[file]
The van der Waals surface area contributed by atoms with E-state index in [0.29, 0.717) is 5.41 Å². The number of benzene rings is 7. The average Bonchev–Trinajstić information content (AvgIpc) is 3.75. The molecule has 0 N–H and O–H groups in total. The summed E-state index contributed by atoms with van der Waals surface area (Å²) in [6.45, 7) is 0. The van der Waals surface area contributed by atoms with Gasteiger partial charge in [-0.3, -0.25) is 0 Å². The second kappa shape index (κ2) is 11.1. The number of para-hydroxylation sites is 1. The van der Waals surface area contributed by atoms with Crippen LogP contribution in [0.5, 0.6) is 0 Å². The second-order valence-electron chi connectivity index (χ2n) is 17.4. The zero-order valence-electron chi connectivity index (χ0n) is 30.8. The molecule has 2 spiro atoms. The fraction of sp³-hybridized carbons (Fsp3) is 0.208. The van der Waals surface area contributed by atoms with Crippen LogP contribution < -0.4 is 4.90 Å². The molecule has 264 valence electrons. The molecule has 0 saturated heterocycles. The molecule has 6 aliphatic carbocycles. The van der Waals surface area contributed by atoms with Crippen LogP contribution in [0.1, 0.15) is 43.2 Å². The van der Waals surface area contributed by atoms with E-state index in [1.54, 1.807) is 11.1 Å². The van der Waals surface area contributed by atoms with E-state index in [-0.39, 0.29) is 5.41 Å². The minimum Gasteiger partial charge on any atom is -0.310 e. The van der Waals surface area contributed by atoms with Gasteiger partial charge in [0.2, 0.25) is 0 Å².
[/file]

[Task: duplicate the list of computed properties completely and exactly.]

The van der Waals surface area contributed by atoms with E-state index in [0.29, 0.717) is 5.41 Å². The number of benzene rings is 7. The average Bonchev–Trinajstić information content (AvgIpc) is 3.75. The molecule has 0 N–H and O–H groups in total. The summed E-state index contributed by atoms with van der Waals surface area (Å²) in [6.45, 7) is 0. The van der Waals surface area contributed by atoms with Gasteiger partial charge in [-0.3, -0.25) is 0 Å². The second kappa shape index (κ2) is 11.1. The number of para-hydroxylation sites is 1. The van der Waals surface area contributed by atoms with Crippen LogP contribution in [0.5, 0.6) is 0 Å². The second-order valence-electron chi connectivity index (χ2n) is 17.4. The zero-order valence-electron chi connectivity index (χ0n) is 30.8. The molecule has 2 spiro atoms. The fraction of sp³-hybridized carbons (Fsp3) is 0.208. The van der Waals surface area contributed by atoms with Crippen LogP contribution < -0.4 is 4.90 Å². The molecule has 264 valence electrons. The molecule has 0 saturated heterocycles. The molecule has 6 aliphatic carbocycles. The van der Waals surface area contributed by atoms with Crippen LogP contribution in [0.1, 0.15) is 43.2 Å². The van der Waals surface area contributed by atoms with E-state index in [1.54, 1.807) is 11.1 Å². The van der Waals surface area contributed by atoms with E-state index in [-0.39, 0.29) is 5.41 Å². The minimum Gasteiger partial charge on any atom is -0.310 e. The van der Waals surface area contributed by atoms with Gasteiger partial charge in [0.2, 0.25) is 0 Å².